This preview shows page 1. Sign up to view the full content.
Unformatted text preview: o produce acetyl-coA (2C)
and 1 CO2. In this reaction, a pair of electrons (hydride ion) is transferred to NAD+ to
produce 1 NADH.
(2) Then, the 2 C’s of the acetyl group
enter the cycle by transfer to
oxaloacetate (4C) to produce citric acid
(3) Citrate is converted to isocitrate
(6C), with no recovery of energy.
(4) Isocitrate is then converted to áketoglutarate, yielding another pair of
electrons that reduce an NAD+ to
NADH, and producing another CO2.
(5) Next, á-ketoglutarate is converted to
succinyl-coA, which yields another pair
of electrons that reduce an NAD+ to
NADH and produces another CO2.
(6) Then succinyl-CoA is converted to
succinate; this reaction is coupled to the
synthesis of one GTP.
(7) Succinate is then converted to
fumarate, which yields a pair of
electrons that are harvested not by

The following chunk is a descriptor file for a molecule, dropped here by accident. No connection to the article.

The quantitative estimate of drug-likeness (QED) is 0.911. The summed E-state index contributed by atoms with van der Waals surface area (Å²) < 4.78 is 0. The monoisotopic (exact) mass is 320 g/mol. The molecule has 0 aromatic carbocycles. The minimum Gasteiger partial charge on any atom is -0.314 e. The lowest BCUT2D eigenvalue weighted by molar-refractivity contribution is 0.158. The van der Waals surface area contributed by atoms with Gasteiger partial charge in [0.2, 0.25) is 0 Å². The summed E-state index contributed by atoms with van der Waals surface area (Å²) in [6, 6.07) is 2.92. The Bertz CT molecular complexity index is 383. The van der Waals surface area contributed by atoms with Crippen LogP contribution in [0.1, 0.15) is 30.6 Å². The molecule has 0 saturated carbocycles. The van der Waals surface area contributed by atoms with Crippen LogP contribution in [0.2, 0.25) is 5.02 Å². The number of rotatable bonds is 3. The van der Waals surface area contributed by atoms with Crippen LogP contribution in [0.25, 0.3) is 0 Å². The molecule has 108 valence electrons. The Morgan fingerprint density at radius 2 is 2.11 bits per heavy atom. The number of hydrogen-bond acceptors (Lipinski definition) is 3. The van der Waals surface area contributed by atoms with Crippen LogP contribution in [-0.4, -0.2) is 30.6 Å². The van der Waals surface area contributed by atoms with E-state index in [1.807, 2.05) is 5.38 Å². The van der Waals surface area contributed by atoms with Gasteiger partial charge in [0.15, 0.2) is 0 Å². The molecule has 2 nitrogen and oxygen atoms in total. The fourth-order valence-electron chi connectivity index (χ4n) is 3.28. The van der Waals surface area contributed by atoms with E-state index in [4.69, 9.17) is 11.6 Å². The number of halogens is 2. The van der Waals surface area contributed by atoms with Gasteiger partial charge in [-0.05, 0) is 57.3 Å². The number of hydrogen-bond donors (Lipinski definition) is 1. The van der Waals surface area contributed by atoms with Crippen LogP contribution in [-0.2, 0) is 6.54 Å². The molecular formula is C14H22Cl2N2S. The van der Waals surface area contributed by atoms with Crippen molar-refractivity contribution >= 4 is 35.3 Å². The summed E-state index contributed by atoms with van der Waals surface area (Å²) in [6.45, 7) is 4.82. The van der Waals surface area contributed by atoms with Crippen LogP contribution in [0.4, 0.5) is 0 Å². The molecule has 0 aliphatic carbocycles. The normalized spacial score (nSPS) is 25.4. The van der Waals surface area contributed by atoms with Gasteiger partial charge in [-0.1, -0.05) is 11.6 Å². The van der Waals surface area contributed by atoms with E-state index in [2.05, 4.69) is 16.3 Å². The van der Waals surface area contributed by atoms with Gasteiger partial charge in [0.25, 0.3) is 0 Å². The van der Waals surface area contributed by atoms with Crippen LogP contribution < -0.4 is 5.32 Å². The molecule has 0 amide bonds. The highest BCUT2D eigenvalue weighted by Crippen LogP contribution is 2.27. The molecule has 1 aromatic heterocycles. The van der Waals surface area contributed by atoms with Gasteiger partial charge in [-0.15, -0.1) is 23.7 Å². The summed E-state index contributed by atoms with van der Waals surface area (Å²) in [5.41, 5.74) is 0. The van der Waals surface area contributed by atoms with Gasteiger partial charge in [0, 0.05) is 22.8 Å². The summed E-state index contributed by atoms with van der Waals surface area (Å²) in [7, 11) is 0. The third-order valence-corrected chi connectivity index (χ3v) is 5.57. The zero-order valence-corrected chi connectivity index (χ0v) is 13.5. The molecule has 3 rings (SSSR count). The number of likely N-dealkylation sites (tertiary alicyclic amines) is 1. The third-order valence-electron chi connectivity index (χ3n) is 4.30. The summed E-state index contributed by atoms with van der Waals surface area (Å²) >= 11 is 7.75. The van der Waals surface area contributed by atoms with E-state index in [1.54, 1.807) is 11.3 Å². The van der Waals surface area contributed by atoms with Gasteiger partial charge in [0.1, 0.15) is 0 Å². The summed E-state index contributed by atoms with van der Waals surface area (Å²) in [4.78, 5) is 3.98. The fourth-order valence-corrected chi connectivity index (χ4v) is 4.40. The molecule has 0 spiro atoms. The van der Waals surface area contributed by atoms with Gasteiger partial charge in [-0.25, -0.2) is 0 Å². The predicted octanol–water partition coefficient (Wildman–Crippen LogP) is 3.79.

NAD+, but by FADH (=> FADH2).
(8) Fumarate is converted to malate,
with no coupled reaction.
(9) Maleate is converted to
oxaloacetate, which yields a pair of
electrons that are harvested by NAD+ =>
NADH This returns the molecule that
we started with, which can continue the
cycle by combining with another
molecule of acetyl-CoA... (B) So what has happened here? Carbons in, high energy electrons out (see panel 13-2).
(1) A high energy 3-carbon compound (pyruvate) enters the matrix, a 2-carbon acetyl
group gets fed into the cycle and is systematica...
View Full Document
This note was uploaded on 06/12/2012 for the course BIOLOGY 231 taught by Professor Petethollenbeck during the Fall '10 term at Purdue.
- Fall '10
- cell biology